Conference Presentation “Nursing in the Boer War” at the International Perspectives on Nursing History Conference, September 16th 2010, Royal Holloway, London.
Presentation at the Annual Bisley Lecture “Nurses and Nursing Care in the Boer War”. 20th August 2011 The Historical Breech Loading and Small Arms Association, Bisley, UK.
Conference Presentation “Prosopography of Nurses in the Boer War” at the International Perspectives on Nursing History Conference, August 9th 2012, Kolding, Denmark
Presentation given at the PhD Workshop, part of the UK Association for the History of Nursing Colloquium on the History of Colonial and Post-Colonial Nursing, “Nurses in the Boer War”. 3rd July 2013, Oxford, UK.
Seminar delivered at the University of Manchester, December 2014, “Ethics in historical research”.
Conference Presentation “Incorporating drama & episodic short film in health MOOCs” ITC eLearning Conference, Las Vegas, February 2015
Conference Presentation “The impact of Boer War veteran nurses on nursing in WW1” paper presented at the International Perspectives on Nursing History Conference, Dublin September 2015
Conference Poster “Comparing the writing of German and British nurses in WW1” poster presented at the International Perspectives on Nursing History Conference, Dublin September 2015
Conference Keynote “Inside the tent looking out. A military nurse’s view of military nursing history” at the UKAHN History of Nursing Colloquium 2016
Presentation at the Royal College of Nursing, “The Boer War: the birth of Army nursing”. London, May 2017.
Conference Presentation “Vergleicht man das Schreiben der britischen und deutschen MilitärKrankenschwestern im ersten Weltkrieg/ Comparing the writing of British and German Military nurses in the first World War” at the 2018 UKAHN History of Nursing Colloquium, University of Chester, with Lt Jack Potter QARANC.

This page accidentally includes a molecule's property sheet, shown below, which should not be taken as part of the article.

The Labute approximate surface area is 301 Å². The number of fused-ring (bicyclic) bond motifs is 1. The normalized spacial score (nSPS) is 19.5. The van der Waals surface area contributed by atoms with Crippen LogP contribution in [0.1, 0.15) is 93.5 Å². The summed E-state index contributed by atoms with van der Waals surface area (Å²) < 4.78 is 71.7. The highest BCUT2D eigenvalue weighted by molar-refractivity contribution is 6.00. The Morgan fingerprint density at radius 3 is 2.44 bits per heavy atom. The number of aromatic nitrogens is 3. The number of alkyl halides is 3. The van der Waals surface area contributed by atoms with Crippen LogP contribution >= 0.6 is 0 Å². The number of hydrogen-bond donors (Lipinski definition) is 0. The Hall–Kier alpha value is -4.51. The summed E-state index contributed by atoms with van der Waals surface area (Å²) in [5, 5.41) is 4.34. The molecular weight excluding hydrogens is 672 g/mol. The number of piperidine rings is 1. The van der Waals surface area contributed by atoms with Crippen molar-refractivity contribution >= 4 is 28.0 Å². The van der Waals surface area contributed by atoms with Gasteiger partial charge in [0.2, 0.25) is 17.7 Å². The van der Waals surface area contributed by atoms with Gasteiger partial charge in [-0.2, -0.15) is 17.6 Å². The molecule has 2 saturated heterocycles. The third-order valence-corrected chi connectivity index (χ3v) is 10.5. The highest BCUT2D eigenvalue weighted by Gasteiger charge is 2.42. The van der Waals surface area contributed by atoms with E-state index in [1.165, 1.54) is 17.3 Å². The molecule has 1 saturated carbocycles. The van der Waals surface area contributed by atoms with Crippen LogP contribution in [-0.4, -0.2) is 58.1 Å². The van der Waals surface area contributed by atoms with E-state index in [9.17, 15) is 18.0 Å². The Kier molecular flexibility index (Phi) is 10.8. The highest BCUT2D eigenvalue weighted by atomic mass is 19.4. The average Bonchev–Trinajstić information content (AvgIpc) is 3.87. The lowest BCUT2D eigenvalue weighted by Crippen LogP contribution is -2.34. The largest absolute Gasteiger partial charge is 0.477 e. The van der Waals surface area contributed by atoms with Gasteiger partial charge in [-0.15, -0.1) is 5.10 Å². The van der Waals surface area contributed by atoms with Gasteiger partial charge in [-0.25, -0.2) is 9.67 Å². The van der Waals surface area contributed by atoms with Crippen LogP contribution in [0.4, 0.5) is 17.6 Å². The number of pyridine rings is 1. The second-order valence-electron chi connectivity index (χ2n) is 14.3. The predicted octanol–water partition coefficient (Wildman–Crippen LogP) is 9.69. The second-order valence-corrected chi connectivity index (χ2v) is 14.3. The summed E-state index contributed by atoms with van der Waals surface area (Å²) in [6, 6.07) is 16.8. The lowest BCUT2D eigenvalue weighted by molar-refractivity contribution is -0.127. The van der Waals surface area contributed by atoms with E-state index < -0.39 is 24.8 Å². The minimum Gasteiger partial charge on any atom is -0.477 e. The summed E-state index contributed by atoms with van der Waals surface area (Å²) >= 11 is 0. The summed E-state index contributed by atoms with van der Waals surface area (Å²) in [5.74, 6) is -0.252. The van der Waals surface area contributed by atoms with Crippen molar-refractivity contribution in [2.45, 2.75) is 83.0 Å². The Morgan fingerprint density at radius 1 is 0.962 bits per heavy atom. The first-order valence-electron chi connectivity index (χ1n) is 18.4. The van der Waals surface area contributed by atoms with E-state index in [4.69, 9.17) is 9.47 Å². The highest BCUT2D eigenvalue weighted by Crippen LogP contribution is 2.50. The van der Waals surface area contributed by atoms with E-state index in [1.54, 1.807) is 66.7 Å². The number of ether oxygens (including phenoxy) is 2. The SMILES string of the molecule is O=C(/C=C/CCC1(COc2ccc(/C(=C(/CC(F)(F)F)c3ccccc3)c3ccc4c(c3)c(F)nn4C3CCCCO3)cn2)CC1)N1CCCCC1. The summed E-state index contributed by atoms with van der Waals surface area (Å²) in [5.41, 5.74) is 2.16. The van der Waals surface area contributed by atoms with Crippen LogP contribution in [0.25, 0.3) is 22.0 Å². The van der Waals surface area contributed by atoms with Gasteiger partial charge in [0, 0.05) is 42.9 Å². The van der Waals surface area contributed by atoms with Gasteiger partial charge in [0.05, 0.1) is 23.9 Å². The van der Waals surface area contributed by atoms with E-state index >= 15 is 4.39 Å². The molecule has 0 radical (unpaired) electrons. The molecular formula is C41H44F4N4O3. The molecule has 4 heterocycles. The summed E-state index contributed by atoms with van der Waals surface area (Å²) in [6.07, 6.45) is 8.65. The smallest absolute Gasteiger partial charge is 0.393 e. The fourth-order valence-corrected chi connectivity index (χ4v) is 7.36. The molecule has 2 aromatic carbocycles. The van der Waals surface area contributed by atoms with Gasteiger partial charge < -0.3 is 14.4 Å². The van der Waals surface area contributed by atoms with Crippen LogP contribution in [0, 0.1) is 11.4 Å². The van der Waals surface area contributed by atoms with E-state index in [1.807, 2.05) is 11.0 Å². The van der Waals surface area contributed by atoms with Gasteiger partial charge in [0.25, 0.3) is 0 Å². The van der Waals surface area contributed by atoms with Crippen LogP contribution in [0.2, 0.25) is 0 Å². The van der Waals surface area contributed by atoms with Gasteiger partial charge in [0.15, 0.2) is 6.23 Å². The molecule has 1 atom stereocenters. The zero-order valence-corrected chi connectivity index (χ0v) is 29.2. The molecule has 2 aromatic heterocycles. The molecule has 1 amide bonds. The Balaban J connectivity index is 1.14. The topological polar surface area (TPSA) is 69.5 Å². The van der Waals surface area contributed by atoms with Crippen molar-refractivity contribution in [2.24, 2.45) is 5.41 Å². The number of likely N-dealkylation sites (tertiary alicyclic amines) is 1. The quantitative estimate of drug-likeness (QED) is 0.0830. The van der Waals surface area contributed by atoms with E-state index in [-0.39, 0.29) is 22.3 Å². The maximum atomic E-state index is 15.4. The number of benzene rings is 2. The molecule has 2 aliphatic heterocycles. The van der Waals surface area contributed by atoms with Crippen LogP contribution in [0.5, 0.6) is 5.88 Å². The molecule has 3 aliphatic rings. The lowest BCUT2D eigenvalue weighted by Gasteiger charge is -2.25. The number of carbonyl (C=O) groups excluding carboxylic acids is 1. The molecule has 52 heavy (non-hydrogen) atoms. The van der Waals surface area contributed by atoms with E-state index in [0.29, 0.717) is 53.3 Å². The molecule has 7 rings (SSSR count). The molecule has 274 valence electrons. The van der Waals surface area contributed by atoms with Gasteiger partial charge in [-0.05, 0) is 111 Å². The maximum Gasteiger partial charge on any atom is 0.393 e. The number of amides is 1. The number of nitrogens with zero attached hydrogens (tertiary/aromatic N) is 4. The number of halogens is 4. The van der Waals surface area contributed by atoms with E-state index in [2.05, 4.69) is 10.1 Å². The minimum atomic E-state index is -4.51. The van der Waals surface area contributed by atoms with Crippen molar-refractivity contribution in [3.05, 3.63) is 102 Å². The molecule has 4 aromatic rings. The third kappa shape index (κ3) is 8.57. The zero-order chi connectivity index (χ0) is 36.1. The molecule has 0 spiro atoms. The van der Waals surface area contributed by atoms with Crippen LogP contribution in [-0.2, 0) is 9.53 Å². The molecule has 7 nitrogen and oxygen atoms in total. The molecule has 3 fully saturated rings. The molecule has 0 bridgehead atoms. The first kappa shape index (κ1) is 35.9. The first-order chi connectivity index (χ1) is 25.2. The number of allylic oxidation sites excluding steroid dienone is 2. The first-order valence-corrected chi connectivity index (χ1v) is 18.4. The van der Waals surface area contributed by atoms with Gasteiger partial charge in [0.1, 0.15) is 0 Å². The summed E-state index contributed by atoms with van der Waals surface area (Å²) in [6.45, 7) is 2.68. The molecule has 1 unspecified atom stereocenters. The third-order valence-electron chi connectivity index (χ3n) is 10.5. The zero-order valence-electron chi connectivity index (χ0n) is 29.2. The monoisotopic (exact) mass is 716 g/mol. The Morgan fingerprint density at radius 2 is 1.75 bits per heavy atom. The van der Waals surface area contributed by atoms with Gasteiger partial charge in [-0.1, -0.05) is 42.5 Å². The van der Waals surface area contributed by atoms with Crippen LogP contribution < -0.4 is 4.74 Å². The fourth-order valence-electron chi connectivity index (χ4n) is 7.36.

Spires, KA. (1990) Information Technology: innovation in the curriculum. In: Penfold, S & Myles, A (eds) Curriculum Planning in Nursing Education, Edward Arnold: London
Spires, KA. (1992) From little acorns … an IT strategy for nursing education. Information Technology in Nursing. Sep; 4(3), pp8-9
Spires K. and Spires A. (2007) Nurses on the Veldt. Ancestors. June: pp12-18
Spires KA. (2009) Interprofessional Practice Teaching and Learning IN Sines, D., Saunders, M., and Forbes-Burford, J. (Eds) (2009) Community Healthcare Nursing 4th Edn. Oxford: Blackwell Science
Spires KA & Bates, DC (2014) Beatrice Allsop, une infirmière sur le front occidental. Soins, no 786 Juin 2014, 83-87
Coachman, WA. & Spires, K. (2015) The Exiles Project: allowing housebound people to participate online in live community theatre performance through social and digital media: Conference Paper presented at British Society of Gerontology ‘Emerging Researchers in Ageing’ Conference, Newcastle University; 06/2015